When I signed with the record label BMG, they signed me for my vision. I didn’t have any obstacles yet to convince them of my visions and I’m just continuing what I was doing before. The only difference is that I don’t need to pay for it anymore. I was definitely open to sign a record deal but it had to be the right one. I didn’t want to completely change who I was and I’m so happy they give me the space to be myself.

Your newest single “Stick To Your Guns” is such an addictive song. What moved you to write this song?

I had a pretty big publicity stunt last year with the Harry Styles tattoo on my face, which went viral around the world. When I agreed to do that, it was a no-brainer for me. I guess because I always was a little bit rebellious when I grew up. The idea of doing that was just another prank to me, and it was very exciting and out of the box.

After we did that, there was kind of a perception within my team that I was down to do anything for success. That’s actually quite the contrary because I’ve always been a tomboy. I’ve never been someone that liked to sexualize or exploit myself for success. Respect and longevity mean the world to me. The tattoo was just a cheeky prank, but I would never do something that’s out of character for me.

We had a meeting and suggestions were being made about the next step we’d take, but the suggestions felt very out of character for me. I felt very uncomfortable and thought that these people didn’t really know me, and I felt a little bit violated. I went home and told my family about it and they told me: “You’ve always stuck to your guns and just do that again!” The next day, I went to the studio and wrote this song about the feeling that you’re misunderstood and you’re told to do something for success, and I was basically like “Fuck that!”

On Instagram, you teased that the album will have a visual character as well. What are the plans?

You might have noticed it from my video but the visual aspect of everything is my favorite part. I always wanted to be a director and an actress, so it’s very cool that I get to live that dream now thanks to my music. I pitched the concept to my label with all the restrictions and guidelines surrounding the coronavirus in my head and asked them if they could arrange this amount of people and days to create this many things. I did a brief treatment for every video, they approved it, and they let me create for a whole week.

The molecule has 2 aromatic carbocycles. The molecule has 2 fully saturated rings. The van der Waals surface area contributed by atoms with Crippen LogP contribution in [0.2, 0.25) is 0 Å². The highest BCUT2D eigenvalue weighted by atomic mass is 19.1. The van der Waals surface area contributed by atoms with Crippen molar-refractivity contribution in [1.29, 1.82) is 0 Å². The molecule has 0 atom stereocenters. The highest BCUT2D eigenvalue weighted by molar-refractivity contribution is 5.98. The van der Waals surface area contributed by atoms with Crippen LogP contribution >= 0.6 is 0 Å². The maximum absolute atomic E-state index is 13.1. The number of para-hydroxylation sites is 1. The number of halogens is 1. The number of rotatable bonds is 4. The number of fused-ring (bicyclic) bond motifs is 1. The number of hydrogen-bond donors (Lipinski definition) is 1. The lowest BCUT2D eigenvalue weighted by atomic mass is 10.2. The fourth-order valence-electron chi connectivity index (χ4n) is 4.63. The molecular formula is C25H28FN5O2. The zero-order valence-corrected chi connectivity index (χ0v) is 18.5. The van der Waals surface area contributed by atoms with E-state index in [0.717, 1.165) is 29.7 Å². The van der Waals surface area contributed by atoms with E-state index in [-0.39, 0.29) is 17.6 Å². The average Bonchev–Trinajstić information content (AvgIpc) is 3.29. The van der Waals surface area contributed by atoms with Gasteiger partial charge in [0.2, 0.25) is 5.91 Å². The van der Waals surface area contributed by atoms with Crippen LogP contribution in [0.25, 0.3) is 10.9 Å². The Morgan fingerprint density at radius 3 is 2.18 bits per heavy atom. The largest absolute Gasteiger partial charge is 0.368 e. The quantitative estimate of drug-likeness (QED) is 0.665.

I ended up making so much content, so many videos and visual stories that will go with the songs. It loosely turned into a visual album because there’s a video for every song and it’s so exciting for me. I wouldn’t be able to do this without my label that embraced it and allowed me to create. The album is a collection of stories over a period of time where I went through depression, being broke, heartbreak, and just the uncertainty of time. It’s about all that and rising out of it, so the visuals help me unveil my stories.

Is there a big difference for you between working on singles and a full album?

No, because I’m always creating music, no matter what the goal is, without thinking that I’m creating it for a specific album or EP. It’s just going into the studio and telling your story. What’s cool is that the second I let go and stopped trying to write a smash or a hit, and just tried writing something vulnerable or something real to me, that’s when the album started to come together. It’s authentic. Every story that I’m telling on the album is an actual story that happened to me.

When we were picking songs for the album, it was like you could tell that these songs are from the same person and the same time. I write so many songs and you can’t put them all on the album. You have to pick the best ones. The album isn’t just a bunch of songs — they make sense together.

When can we expect the album or a new single?

You’ll get another song and the announcement of the album in a few weeks. The album is coming in the next couple of months, but I can’t tell you more…

Photos by Sarah Pardini